That being said, though, I’m not sure that Boehner and the House passing a full year payroll tax cut without offsets is all bad. Reid and Obama need the GOP to be the ‘bad’ guys who deny this to the “working middle class”; by passing it cleanly, it puts the ball back in the Senate’s court where we will see just who is being obstructionists. It takes away the PR win for Obama (except of course then he’ll say he wants to be responsible and pay for this…hmmm how can it be framed to get around that?). We all know that Social Security is in the red, and that it isn’t really a fully funded retirement program anyway. Next year when we have more conservatives in Congress (please God, I hope so), we can pass entitlement and budget reforms..

At the moment, I just want to get out of this election season with getting rid of Obama and THEN start the work cleaning up our government.

mathgal60 on February 13, 2012 at 2:49 PM

That’s Our Boner!!

Tim_CA on February 13, 2012 at 2:58 PM

On the other hand, each day I grow more convinced that only an economic collapse of epic proportion will change our “leaders” and the economic retards that elect them.

I’ve stopped contributing to my 401k and have instead been buying silver.

None of these damn fools are serious, none!

Charlemagne on February 13, 2012 at 2:32 PM

Why would economic retards, the ~50% who are on public dole, ever vote for a Republican again?

riddick on February 13, 2012 at 3:01 PM

It’s not a tax cut.

It’s not a tax cut.

It’s not a tax cut.

It is a reduction in the dues/contribution each worker pays to SSA.

Why is it the WORST thing they’ve done to workers? Because the amount of each worker’s SS check is determined by the amount of that worker’s contributions. Less contributions now – lower check amount later.

And when you bit-ch about it later, it will be way too late to do anything about it. But they can use the lower check amounts as “proof” that SS fund is not as bad as everybody says and therefore no “fix” is required.

Everybody is drinking the Kool-Aid on this one.

platypus on February 13, 2012 at 3:02 PM

Actually the proposal to extend the payroll tax holiday for the rest of the year is one I first saw IIRC from one of the bloggers on RedState. The idea is you can’t then be accused of raising taxes on the middle/working class.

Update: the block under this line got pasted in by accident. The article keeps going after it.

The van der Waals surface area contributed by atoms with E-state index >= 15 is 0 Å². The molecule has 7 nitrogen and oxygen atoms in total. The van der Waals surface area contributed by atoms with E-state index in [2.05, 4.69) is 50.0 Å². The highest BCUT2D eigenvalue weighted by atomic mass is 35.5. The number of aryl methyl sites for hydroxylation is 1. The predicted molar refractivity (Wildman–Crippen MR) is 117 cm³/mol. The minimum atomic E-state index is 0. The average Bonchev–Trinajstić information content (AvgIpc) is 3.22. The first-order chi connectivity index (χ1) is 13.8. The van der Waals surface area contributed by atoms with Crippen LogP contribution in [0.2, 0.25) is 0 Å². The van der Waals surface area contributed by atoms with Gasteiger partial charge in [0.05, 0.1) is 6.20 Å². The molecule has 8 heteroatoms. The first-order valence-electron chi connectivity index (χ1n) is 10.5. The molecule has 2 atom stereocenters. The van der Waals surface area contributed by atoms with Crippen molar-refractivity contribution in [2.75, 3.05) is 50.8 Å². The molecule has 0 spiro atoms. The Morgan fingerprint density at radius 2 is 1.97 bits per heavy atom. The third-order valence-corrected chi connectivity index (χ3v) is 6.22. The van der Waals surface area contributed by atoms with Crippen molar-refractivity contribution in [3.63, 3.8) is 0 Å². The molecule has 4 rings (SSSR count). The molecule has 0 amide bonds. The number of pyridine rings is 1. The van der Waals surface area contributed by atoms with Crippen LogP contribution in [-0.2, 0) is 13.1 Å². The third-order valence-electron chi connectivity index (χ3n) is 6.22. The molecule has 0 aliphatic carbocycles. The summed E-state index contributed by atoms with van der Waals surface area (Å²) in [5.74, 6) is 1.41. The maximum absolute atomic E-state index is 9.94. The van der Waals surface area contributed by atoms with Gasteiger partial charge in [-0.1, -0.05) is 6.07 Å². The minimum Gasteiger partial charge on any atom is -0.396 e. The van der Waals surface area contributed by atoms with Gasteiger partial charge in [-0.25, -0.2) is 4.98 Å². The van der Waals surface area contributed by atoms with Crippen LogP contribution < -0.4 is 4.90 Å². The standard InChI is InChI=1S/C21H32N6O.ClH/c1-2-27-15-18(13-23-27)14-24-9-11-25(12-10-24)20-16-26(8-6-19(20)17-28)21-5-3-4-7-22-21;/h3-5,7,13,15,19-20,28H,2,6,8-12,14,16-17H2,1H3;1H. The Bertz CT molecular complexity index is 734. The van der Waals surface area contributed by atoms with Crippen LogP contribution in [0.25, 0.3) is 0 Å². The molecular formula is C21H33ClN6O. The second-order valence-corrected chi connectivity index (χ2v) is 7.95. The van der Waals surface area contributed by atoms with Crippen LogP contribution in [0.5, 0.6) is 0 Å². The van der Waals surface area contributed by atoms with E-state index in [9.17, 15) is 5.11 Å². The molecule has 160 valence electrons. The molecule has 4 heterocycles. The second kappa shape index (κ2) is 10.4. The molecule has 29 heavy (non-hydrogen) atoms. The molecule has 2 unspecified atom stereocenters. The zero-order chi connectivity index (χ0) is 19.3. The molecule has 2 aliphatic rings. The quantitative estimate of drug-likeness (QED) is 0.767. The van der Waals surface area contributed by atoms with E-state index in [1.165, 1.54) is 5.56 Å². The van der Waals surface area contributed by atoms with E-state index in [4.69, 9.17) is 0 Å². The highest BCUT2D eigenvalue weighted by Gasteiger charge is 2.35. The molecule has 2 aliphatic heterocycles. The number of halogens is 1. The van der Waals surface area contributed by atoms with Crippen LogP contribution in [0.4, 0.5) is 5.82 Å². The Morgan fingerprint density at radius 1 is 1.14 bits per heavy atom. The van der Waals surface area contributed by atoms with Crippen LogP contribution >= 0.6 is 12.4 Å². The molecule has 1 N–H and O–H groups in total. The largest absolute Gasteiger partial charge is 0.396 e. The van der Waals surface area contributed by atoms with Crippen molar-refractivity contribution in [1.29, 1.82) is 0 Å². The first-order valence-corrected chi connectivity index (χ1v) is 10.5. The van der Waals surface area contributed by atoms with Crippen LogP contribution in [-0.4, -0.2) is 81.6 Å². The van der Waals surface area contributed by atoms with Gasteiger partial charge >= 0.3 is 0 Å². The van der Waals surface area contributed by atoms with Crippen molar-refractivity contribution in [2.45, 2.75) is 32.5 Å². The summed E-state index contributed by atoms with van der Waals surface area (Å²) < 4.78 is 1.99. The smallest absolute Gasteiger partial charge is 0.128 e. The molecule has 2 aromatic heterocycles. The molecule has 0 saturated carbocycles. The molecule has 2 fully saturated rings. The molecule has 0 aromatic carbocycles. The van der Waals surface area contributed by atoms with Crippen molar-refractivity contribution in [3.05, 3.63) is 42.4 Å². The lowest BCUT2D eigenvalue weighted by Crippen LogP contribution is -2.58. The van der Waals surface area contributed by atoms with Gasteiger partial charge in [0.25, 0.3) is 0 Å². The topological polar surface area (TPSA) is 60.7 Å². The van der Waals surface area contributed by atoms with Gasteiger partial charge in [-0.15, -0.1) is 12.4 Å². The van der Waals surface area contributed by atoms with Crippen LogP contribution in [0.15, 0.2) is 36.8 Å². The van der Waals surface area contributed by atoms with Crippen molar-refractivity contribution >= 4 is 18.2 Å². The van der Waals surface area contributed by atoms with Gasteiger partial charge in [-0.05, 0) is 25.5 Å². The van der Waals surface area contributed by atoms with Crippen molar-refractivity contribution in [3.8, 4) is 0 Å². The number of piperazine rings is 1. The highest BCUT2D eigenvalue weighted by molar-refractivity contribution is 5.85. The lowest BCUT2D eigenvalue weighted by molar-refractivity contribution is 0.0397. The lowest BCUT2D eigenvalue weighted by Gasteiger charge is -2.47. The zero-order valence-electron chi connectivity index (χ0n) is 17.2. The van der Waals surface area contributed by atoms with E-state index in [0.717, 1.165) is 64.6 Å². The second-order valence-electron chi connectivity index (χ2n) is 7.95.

Then you fight like hell about unemployment insurance extensions, the doc fix, etc., and make approval of Keystone XL a condition of any deal with the Dems.

ex Dem from Miami on February 13, 2012 at 3:07 PM

If lowering payroll taxes by 2% is good, just think what we could do if we stopped collecting them altogether. We could call it the “Social Security Privatization Act of 2012.”

CJ on February 13, 2012 at 3:10 PM

As someone says in every Star Wars film:

I’ve got a bad feeling about this.

Ladysmith CulchaVulcha on February 13, 2012 at 3:15 PM

GOP cave!!! didn’t see that coming. It’s amazing what an election year would do to these republicans!

Salahuddin on February 13, 2012 at 3:23 PM

SHUT IT DOWN!

GarandFan on February 13, 2012 at 3:35 PM

He did the right thing. Negotiations with Obama are designed to fail. He wanted the GOP to refuse the payroll tax cut extension. So they have taken away his talking points which is all he has left. They should do the same with the debt ceiling. Have some pro forma “negotiations” with the Dems, declare failure and extend the debt ceiling. Then excoriate Obama for his lack of leadership. The GOP played tough last year and lost a lot of voters. This year they should target Obama and Reid. Let the people know the reform they voted for in 2010 won’t arrive until those two are out.

breffnian on February 13, 2012 at 4:48 PM

The payroll-tax holiday was from the beginning a sham, a means only to bolster a claim by Barack Obama to have passed middle-class tax cuts.

And a little discussed fact is that the payroll tax cut helps those who make the maximum social security amount more than lower income taxpayers.

The 2% reduction applies to all wages no matter what the amount of Adjusted Gross Income was while the Making Work Pay credit was eliminated if AGI exceeded $95,000. So in 2010, someone making a million dollars not get the $400 Making Work Pay credit. In 2011 however, that person would get the 2% reduction on wages for a tax break of $2,136.

Seems to me this is tax breaks for the wealthy from the Obama administration

Ann on February 13, 2012 at 5:42 PM

OK, I’m confused – Why do they need offsets from the General Fund, when clearly Soc Security is an independently financed and administered program. Any decrease in revenues to the fund, should automatically decrease the payout at the other end. That’s how “Retirement Programs” work.

And with that in mind, I’m voting for CJ:

If lowering payroll taxes by 2% is good, just think what we could do if we stopped collecting them altogether. We could call it the “Social Security Privatization Act of 2012.”

CJ on February 13, 2012 at 3:10 PM

mdenis39 on February 13, 2012 at 7:05 PM

I just hate ‘em all.

OhEssYouCowboys on February 13, 2012 at 2:16 PM

Entirely sensible.

S. D. on February 13, 2012 at 8:26 PM

Why don’t you read the IRS interpretation of the payroll tax bill to get the full flavor of another “payback provision”.

http://www.irs.gov/newsroom/article/0,,id=251650,00.html

djaymick on February 13, 2012 at 10:36 PM